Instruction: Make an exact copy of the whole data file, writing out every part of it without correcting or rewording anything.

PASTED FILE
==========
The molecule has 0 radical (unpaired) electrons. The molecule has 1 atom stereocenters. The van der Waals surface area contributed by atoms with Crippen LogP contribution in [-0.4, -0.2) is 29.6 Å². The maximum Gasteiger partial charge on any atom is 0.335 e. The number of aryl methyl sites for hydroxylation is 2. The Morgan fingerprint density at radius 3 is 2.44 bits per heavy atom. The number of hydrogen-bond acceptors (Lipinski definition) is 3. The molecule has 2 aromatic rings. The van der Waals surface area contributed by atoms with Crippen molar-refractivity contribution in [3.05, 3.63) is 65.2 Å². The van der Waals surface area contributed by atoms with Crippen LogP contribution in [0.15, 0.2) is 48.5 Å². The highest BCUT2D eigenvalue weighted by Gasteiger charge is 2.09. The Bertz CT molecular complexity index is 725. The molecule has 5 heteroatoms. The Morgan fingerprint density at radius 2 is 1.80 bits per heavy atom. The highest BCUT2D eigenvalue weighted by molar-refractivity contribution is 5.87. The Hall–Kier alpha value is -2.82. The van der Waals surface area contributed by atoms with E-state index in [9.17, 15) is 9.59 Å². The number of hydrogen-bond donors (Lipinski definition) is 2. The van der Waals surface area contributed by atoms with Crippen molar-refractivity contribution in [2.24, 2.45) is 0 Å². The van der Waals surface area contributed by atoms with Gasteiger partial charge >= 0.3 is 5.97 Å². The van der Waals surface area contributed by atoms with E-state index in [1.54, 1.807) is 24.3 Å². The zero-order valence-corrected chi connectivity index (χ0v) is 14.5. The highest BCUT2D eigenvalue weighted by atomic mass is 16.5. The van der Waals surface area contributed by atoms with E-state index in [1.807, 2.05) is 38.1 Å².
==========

The molecule has 0 radical (unpaired) electrons. The molecule has 1 atom stereocenters. The van der Waals surface area contributed by atoms with Crippen LogP contribution in [-0.4, -0.2) is 29.6 Å². The maximum Gasteiger partial charge on any atom is 0.335 e. The number of aryl methyl sites for hydroxylation is 2. The Morgan fingerprint density at radius 3 is 2.44 bits per heavy atom. The number of hydrogen-bond acceptors (Lipinski definition) is 3. The molecule has 2 aromatic rings. The van der Waals surface area contributed by atoms with Crippen molar-refractivity contribution in [3.05, 3.63) is 65.2 Å². The van der Waals surface area contributed by atoms with Crippen LogP contribution in [0.15, 0.2) is 48.5 Å². The highest BCUT2D eigenvalue weighted by Gasteiger charge is 2.09. The Bertz CT molecular complexity index is 725. The molecule has 5 heteroatoms. The Morgan fingerprint density at radius 2 is 1.80 bits per heavy atom. The highest BCUT2D eigenvalue weighted by molar-refractivity contribution is 5.87. The Hall–Kier alpha value is -2.82. The van der Waals surface area contributed by atoms with E-state index in [9.17, 15) is 9.59 Å². The number of hydrogen-bond donors (Lipinski definition) is 2. The van der Waals surface area contributed by atoms with Crippen molar-refractivity contribution in [2.24, 2.45) is 0 Å². The van der Waals surface area contributed by atoms with Gasteiger partial charge >= 0.3 is 5.97 Å². The van der Waals surface area contributed by atoms with E-state index in [1.54, 1.807) is 24.3 Å². The zero-order valence-corrected chi connectivity index (χ0v) is 14.5. The highest BCUT2D eigenvalue weighted by atomic mass is 16.5. The van der Waals surface area contributed by atoms with E-state index in [1.807, 2.05) is 38.1 Å².